Quick reply to this message
The Following User Says Thank You to Hound Dog For This Useful Post:
Old 05-09-2018, 07:43 AM
Major Mjolnir Major Mjolnir is offline
Trapper
 
Join Date: Jul 2014
Posts: 751
Thanks: 1,213
Thanked 1,337 Times in 510 Posts
Default

I took these pics a couple of weeks ago. It had been decades since I last saw blooms and I had forgotten how dull they are:
Attached Thumbnails
Click image for larger version

Name:	IMG_20180429_163600.jpg
Views:	45
Size:	48.0 KB
ID:	266729   Click image for larger version

Name:	IMG_20180429_163554.jpg
Views:	74
Size:	45.6 KB
ID:	266737  
Quick reply to this message
The Following 3 Users Say Thank You to Major Mjolnir For This Useful Post:
Old 05-11-2018, 01:18 PM
Major Mjolnir Major Mjolnir is offline
Trapper
 
Join Date: Jul 2014
Posts: 751
Thanks: 1,213
Thanked 1,337 Times in 510 Posts
Default

I took some more pictures today and several, if not most of the blossoms, appear to be setting fruit! I'm not familiar with Asimina triloba's fruiting behavior - unfertilized fruit might just dry up and fall off. I simply don't know. Again, my understanding is that pawpaws are pollinated by flies/beetles. I never saw any bees but did see a fairly large 'bug' or two that just appeared to be sitting and resting.
I've walked virtually all of the surrounding woodlands, many times, and have never seen local pawpaws that would serve as a "partner."
Attached Thumbnails
Click image for larger version

Name:	IMG_20180511_115423.jpg
Views:	41
Size:	54.1 KB
ID:	267114   Click image for larger version

Name:	IMG_20180511_115439.jpg
Views:	38
Size:	49.5 KB
ID:	267122  
Quick reply to this message
The Following 4 Users Say Thank You to Major Mjolnir For This Useful Post:
Old 05-11-2018, 10:37 PM
blackriver's Avatar
blackriver blackriver is offline
The river flows
 
Join Date: Dec 2014
Location: Ontario
Posts: 499
Thanks: 1,777
Thanked 785 Times in 323 Posts
Default

Iím growing pawpaws just outside Toronto. I bought them as saplings, it has taken six years to get fruit. This year they are late, flower buds not open yet. I found they were shade sensitive for only two years.

I also have pawpaws at my country retreat north of Toronto, zone 4. It can go as cold as -30C there.
Quick reply to this message
The Following 5 Users Say Thank You to blackriver For This Useful Post:
Old 05-23-2018, 12:35 PM
RufusJ RufusJ is online now
Hiker
 
Join Date: Oct 2016
Posts: 605
Thanks: 6,084
Thanked 1,588 Times in 458 Posts
Default

Dang. Paw paws need acid soil.
Quick reply to this message
The Following User Says Thank You to RufusJ For This Useful Post:
Old 07-10-2018, 11:34 AM
Major Mjolnir Major Mjolnir is offline
Trapper
 
Join Date: Jul 2014
Posts: 751
Thanks: 1,213
Thanked 1,337 Times in 510 Posts
Default

Quote:
Originally Posted by Major Mjolnir View Post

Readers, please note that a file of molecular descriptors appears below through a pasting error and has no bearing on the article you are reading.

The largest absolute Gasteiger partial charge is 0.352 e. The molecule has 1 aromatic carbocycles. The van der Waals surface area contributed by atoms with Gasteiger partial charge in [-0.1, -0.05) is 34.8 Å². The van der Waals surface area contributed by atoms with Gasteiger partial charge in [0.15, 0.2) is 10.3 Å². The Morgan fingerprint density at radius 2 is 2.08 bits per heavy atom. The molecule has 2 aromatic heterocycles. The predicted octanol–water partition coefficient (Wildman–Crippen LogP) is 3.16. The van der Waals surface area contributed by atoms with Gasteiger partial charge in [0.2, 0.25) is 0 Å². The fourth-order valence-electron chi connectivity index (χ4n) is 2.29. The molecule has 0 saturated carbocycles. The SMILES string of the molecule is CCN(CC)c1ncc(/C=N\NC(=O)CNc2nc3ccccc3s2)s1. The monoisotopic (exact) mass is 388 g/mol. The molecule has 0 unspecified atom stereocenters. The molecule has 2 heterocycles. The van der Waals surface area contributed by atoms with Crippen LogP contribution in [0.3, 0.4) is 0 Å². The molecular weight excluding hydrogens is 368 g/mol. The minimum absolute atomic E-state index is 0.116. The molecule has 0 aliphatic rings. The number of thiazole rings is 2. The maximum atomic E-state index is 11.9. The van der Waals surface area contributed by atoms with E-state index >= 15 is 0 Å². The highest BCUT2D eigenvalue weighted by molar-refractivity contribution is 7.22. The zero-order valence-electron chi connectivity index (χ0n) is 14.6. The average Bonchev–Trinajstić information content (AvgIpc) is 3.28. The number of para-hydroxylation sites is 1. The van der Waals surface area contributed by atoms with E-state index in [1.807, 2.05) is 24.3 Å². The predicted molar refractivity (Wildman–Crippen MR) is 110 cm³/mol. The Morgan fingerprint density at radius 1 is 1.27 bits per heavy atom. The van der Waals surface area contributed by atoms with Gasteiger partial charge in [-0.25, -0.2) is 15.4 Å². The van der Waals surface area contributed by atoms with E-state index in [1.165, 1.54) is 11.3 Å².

I took some more pictures today and several, if not most of the blossoms, appear to be setting fruit! I'm not familiar with Asimina triloba's fruiting behavior - unfertilized fruit might just dry up and fall off. I simply don't know.
Unfortunately that appears to be the case here. The small fruit 'sets' were there for a few days and when I thought to check them a few days later, they were gone. Maybe next year.
Quick reply to this message
The Following User Says Thank You to Major Mjolnir For This Useful Post:
Old 05-08-2019, 07:41 AM
Major Mjolnir Major Mjolnir is offline
Trapper
 
Join Date: Jul 2014
Posts: 751
Thanks: 1,213
Thanked 1,337 Times in 510 Posts
Default

Both Pawpaw siblings bloomed this year, and both appear to have set fruit. I did see some large bluish/black flies buzzing around them. Hoping for better luck than last year.
Attached Thumbnails
Click image for larger version

Name:	IMG_20190508_064815.jpg
Views:	23
Size:	83.1 KB
ID:	286888  
Quick reply to this message
The Following 2 Users Say Thank You to Major Mjolnir For This Useful Post:
Old 05-11-2019, 08:22 PM
Offrink Offrink is offline
Hunter
 
Join Date: Jul 2015
Location: SW Michigan
Posts: 1,547
Thanks: 11,051
Thanked 2,029 Times in 924 Posts
Default

When paw paws flower you are suppose to hang rotten meat. The flowers also smell of rotten meat.
Quick reply to this message
The Following User Says Thank You to Offrink For This Useful Post:
Reply

Bookmarks



Quick Reply
Message:
Options

Register Now

In order to be able to post messages on the Survivalist Forum forums, you must first register.
Please enter your desired user name, your email address and other required details in the form below.
User Name:
Password
Please enter a password for your user account. Note that passwords are case-sensitive.
Password:
Confirm Password:
Email Address
Please enter a valid email address for yourself.
Email Address:
Gender
Insurance
Please select your insurance company (Optional)

Log-in

Human Verification

In order to verify that you are a human and not a spam bot, please enter the answer into the following box below based on the instructions contained in the graphic.



Thread Tools
Display Modes

Posting Rules
You may post new threads
You may post replies
You may not post attachments
You may not edit your posts

BB code is On
Smilies are On
[IMG] code is On
HTML code is Off

Forum Jump


All times are GMT -5. The time now is 09:40 PM.


Powered by vBulletin®
Copyright ©2000 - 2019, vBulletin Solutions, Inc.
Search Engine Optimisation provided by DragonByte SEO (Lite) - vBulletin Mods & Addons Copyright © 2019 DragonByte Technologies Ltd.
vBulletin Security provided by vBSecurity v2.2.2 (Pro) - vBulletin Mods & Addons Copyright © 2019 DragonByte Technologies Ltd.
Copyright © Kevin Felts 2006 - 2015,
Green theme by http://www.themesbydesign.net